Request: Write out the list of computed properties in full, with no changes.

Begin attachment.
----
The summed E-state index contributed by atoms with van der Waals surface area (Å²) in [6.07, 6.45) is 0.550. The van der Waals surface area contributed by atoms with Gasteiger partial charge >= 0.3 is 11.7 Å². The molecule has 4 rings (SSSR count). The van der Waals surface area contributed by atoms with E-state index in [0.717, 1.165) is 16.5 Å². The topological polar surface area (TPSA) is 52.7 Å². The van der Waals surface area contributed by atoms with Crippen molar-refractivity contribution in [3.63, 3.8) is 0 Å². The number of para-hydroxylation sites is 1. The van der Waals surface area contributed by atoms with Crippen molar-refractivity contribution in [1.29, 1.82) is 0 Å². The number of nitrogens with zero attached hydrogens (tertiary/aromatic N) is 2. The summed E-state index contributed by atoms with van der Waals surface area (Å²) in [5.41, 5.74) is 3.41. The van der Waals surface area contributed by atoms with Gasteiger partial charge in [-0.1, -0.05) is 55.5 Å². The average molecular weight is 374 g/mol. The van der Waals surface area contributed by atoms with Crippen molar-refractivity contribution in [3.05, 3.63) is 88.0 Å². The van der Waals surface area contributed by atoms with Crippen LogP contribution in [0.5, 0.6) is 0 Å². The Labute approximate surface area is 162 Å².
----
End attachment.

The summed E-state index contributed by atoms with van der Waals surface area (Å²) in [6.07, 6.45) is 0.550. The van der Waals surface area contributed by atoms with Gasteiger partial charge >= 0.3 is 11.7 Å². The molecule has 4 rings (SSSR count). The van der Waals surface area contributed by atoms with E-state index in [0.717, 1.165) is 16.5 Å². The topological polar surface area (TPSA) is 52.7 Å². The van der Waals surface area contributed by atoms with Crippen molar-refractivity contribution in [3.63, 3.8) is 0 Å². The number of para-hydroxylation sites is 1. The van der Waals surface area contributed by atoms with Crippen molar-refractivity contribution in [1.29, 1.82) is 0 Å². The number of nitrogens with zero attached hydrogens (tertiary/aromatic N) is 2. The summed E-state index contributed by atoms with van der Waals surface area (Å²) in [5.41, 5.74) is 3.41. The van der Waals surface area contributed by atoms with Gasteiger partial charge in [-0.1, -0.05) is 55.5 Å². The average molecular weight is 374 g/mol. The van der Waals surface area contributed by atoms with Crippen molar-refractivity contribution in [3.05, 3.63) is 88.0 Å². The van der Waals surface area contributed by atoms with Crippen LogP contribution in [0.5, 0.6) is 0 Å². The Labute approximate surface area is 162 Å².